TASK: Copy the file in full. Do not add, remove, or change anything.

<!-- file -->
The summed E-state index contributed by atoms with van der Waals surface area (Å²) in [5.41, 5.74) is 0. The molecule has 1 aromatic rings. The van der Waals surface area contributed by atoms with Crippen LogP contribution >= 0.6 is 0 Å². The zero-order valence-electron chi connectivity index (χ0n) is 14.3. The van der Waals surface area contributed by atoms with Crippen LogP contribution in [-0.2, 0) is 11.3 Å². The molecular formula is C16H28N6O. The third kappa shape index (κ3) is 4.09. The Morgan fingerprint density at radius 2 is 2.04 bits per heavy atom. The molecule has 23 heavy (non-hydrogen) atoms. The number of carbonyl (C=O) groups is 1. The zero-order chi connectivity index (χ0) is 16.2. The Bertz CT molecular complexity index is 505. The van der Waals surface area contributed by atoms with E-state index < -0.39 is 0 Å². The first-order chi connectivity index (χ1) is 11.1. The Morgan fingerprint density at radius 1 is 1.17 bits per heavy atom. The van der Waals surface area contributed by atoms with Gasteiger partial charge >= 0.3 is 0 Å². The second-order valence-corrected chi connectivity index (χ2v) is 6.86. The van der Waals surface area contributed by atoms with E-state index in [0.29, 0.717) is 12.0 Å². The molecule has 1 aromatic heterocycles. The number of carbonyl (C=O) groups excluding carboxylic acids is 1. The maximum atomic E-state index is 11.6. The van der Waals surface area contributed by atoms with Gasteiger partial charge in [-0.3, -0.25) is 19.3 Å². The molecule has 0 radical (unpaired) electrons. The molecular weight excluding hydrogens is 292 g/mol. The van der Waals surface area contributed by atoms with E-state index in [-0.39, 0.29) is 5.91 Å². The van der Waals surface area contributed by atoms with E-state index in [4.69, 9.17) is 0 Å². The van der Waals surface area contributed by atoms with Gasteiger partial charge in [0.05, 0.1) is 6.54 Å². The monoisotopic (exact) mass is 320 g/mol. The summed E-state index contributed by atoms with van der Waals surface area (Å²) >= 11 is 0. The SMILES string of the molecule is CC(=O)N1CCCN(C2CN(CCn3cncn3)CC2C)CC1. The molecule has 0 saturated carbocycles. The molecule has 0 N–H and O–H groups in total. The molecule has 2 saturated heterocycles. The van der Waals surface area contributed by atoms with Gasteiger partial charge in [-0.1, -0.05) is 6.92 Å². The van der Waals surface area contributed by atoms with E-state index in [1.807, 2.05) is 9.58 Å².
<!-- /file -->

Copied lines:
The summed E-state index contributed by atoms with van der Waals surface area (Å²) in [5.41, 5.74) is 0. The molecule has 1 aromatic rings. The van der Waals surface area contributed by atoms with Crippen LogP contribution >= 0.6 is 0 Å². The zero-order valence-electron chi connectivity index (χ0n) is 14.3. The van der Waals surface area contributed by atoms with Crippen LogP contribution in [-0.2, 0) is 11.3 Å². The molecular formula is C16H28N6O. The third kappa shape index (κ3) is 4.09. The Morgan fingerprint density at radius 2 is 2.04 bits per heavy atom. The molecule has 23 heavy (non-hydrogen) atoms. The number of carbonyl (C=O) groups is 1. The zero-order chi connectivity index (χ0) is 16.2. The Bertz CT molecular complexity index is 505. The van der Waals surface area contributed by atoms with E-state index < -0.39 is 0 Å². The first-order chi connectivity index (χ1) is 11.1. The Morgan fingerprint density at radius 1 is 1.17 bits per heavy atom. The van der Waals surface area contributed by atoms with Gasteiger partial charge >= 0.3 is 0 Å². The second-order valence-corrected chi connectivity index (χ2v) is 6.86. The van der Waals surface area contributed by atoms with E-state index in [0.29, 0.717) is 12.0 Å². The molecule has 1 aromatic heterocycles. The number of carbonyl (C=O) groups excluding carboxylic acids is 1. The maximum atomic E-state index is 11.6. The van der Waals surface area contributed by atoms with Gasteiger partial charge in [-0.3, -0.25) is 19.3 Å². The molecule has 0 radical (unpaired) electrons. The molecular weight excluding hydrogens is 292 g/mol. The van der Waals surface area contributed by atoms with E-state index in [-0.39, 0.29) is 5.91 Å². The van der Waals surface area contributed by atoms with E-state index in [4.69, 9.17) is 0 Å². The van der Waals surface area contributed by atoms with Gasteiger partial charge in [0.05, 0.1) is 6.54 Å². The monoisotopic (exact) mass is 320 g/mol. The summed E-state index contributed by atoms with van der Waals surface area (Å²) >= 11 is 0. The SMILES string of the molecule is CC(=O)N1CCCN(C2CN(CCn3cncn3)CC2C)CC1. The molecule has 0 saturated carbocycles. The molecule has 0 N–H and O–H groups in total. The molecule has 2 saturated heterocycles. The van der Waals surface area contributed by atoms with Gasteiger partial charge in [-0.1, -0.05) is 6.92 Å². The van der Waals surface area contributed by atoms with E-state index in [1.807, 2.05) is 9.58 Å².